"Reality Bends" Reviews

Review by Tim Foley, from the band "Monkeyshine", published at CDBaby.com: 

Arthur Davenport's "Reality Bends" is the perfect accompaniment for armchair travelers who enjoy a quiet evening at home, yearning for far horizons. Literate, stylish and melodic songs stripped down to the bare bones essentials. A voice and guitar in perfect working cooperation, reminiscent of Gordon Lightfoot, Cat Stevens or John Prine.

The CD opens with two yearning contemplative tracks, "So Near, So Far" and "Tie That Binds". Then the skies open up with a harmonic shower for "Rain", a fun little tune that is sure to appeal to kids and adults alike.

"Reality Bends", the title track, is an ambitious journey of discovery, both lyrically and melodically, then in "Walking Song" we return back to terra firma but with a definite skip in our step. "Leilani" is a personal favorite track, with an appealing bossa nova beat and a soaring melody, then "Dancing Girl" serves up a melancholy ode to a lonely barmaid and her reluctant suitor, but settling down is out of the question.

This CD is a restless soul, and "Come a Roaming" gets back in the saddle and hits the dusty trail. "Longfellow" and "You Who" travel far and wide, with a Celtic flavor that remind this listener of Irish folk songs, but with a contemporary flavor. "The Coral Reefy Song" seems to return home to Hawaii, with a fun ukulele arrangement, and a playful lyric that will appeal to the kid in all of us.

"Looking for the Day" returns full circle, contemplative, with a eye towards where you've been, and happy in where you are, but with a secret yearning towards where you have yet to go. An enjoyable journey, that leaves you with a hopeful sentiment - "it will be alright, when you close your eyes".


Excerpts from another review at CDbaby.com, by Scott Osbourn, Austin, Texas.

Simplicity. It can be spellbinding. "Reality Bends", from singer-songwriter Arthur Davenport, is one of those simplicity-formulated forays into music. The rich tones in both instrumentation and vocals are captured with their clarity and tonal brilliance intact. One deep, multi-layered strike on the acoustic, and you are hooked: The simplicity that builds anticipation, makes you sit back a little deeper in your chair, waiting for the melody to weave its tapestry. Then the voice, rising above the strings like a cold breeze on a colder day.

Part Neil Young, part Gordon Lightfoot, part Harry McClintock, Davenport's voice mixes those classic American vocal influences into something unique and soul-scratching. It is one of those kinds of voices that, when you hear it, you know it's about to begin a story. Lyrically, you take the resonance of a Leo Kottke and the rhythm of a James Taylor and you are approaching Davenport's coarse, spell-binding simple words. The collection here has been described as 'poems'... the story-teller's proclamations, whispers, condemnations, and confessions. The swell and release of mystery, drama, climax, and denouement; emphasized by voice and strings, struck with confidence and conviction. Brilliant stuff from a brilliant wordsmith.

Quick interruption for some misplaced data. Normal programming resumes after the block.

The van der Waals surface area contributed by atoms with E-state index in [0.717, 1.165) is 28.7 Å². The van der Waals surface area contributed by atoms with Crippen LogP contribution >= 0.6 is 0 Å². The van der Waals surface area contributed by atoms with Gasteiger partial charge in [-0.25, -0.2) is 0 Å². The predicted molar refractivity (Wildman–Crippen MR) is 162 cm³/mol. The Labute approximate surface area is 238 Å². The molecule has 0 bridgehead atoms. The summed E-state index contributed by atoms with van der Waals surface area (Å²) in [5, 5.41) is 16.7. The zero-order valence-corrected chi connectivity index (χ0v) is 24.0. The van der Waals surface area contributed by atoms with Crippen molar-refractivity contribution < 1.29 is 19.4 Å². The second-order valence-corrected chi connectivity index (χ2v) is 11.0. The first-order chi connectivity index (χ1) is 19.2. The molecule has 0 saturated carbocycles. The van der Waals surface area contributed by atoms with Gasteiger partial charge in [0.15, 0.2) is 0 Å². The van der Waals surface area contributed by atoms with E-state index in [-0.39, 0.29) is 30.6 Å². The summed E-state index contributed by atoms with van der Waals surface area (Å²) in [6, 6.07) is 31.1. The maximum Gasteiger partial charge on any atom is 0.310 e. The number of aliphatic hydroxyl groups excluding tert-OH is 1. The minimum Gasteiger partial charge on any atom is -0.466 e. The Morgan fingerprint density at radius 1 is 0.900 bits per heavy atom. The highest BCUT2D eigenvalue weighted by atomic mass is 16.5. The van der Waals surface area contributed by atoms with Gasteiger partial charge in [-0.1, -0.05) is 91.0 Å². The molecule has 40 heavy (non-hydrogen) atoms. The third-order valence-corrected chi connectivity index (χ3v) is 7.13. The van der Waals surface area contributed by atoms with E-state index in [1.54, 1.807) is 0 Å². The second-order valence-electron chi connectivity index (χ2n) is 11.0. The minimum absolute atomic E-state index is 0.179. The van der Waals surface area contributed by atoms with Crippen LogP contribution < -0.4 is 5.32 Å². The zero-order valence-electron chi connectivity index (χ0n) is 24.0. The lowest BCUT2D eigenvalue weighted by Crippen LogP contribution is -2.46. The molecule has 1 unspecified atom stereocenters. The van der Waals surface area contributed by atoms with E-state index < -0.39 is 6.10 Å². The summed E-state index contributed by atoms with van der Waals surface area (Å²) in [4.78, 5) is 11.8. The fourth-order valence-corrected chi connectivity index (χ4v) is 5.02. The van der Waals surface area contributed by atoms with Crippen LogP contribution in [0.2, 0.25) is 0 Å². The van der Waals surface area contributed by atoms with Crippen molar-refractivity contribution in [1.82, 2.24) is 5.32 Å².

The Reality Bends (song) collection gives us a panoramic view of Davenport's breathtaking range. From the cruel reality of 'Dancing Girl', to the whimsical, child-like play of 'Rain' and 'The Coral Reefy Song', to the sweet romance of 'Leilani', to the measured reflections in the title track, he serves up the brilliance in simple, spellbinding doses.

And that's what Davenport does, in a style that leaves you still; quietly contemplating the emotions that his spells have conjured up." 


Here is a review of the Reality Bends album published at Rambles.net by Jenny Ivor: 


Reality Bends is, with the exception of one song, a solo creation by Arthur Davenport; he has written and composed everything else on the CD, singing and accompanying himself on guitar or ukelele. Loathe it or love it, you are impelled to listen to his words.

His is a truly individualistic style, in that it defies any one categorisation -- some tracks are traditional folk, others breathy and quirky, sometimes speaking, others singing -- and the subject matter of his songs is equally diverse. One or two could be thought of almost as nursery rhymes for the young-at-heart, others display very original thought processes and an adult sophistication.

Covering love, relationships, nature and travel, there is surely an offering on Reality Bends for everyone. His folk sound is often reminiscent of Cat Stevens, particularly notable on "Rain." The title track retains '60s hippyness blended with a new age feel -- he has it described as a hymn on his website!

Davenport's vocals alter subtly with most of his songs, seemingly seeking to emphasise the subject matter, but his accent remains a curiosity. His accompaniment is minimalistic, fingerstyle, allowing the lyrics -- or poems, if you prefer that definition -- to be heard clearly throughout each song. 

I've listened to Reality Bends many times over several weeks, and to be honest, I still can't decide whether I actually like it! I think it very much depends on the mood one is in when listening to the album; sometimes I find it quite irritating, the songs sink in to my mind and I can't shake the simple and often repetitve little ditties he uses in some of them; other times it is quite soothing!

If you are looking for something off the beaten track, look out for Arthur Davenport. Try and get a feel for his style -- but if you initially don't like it, try again another day! You may surprise yourself by completely changing your mind.

- Rambles.net  Written by Jenny Ivor and published 27 September 2003 



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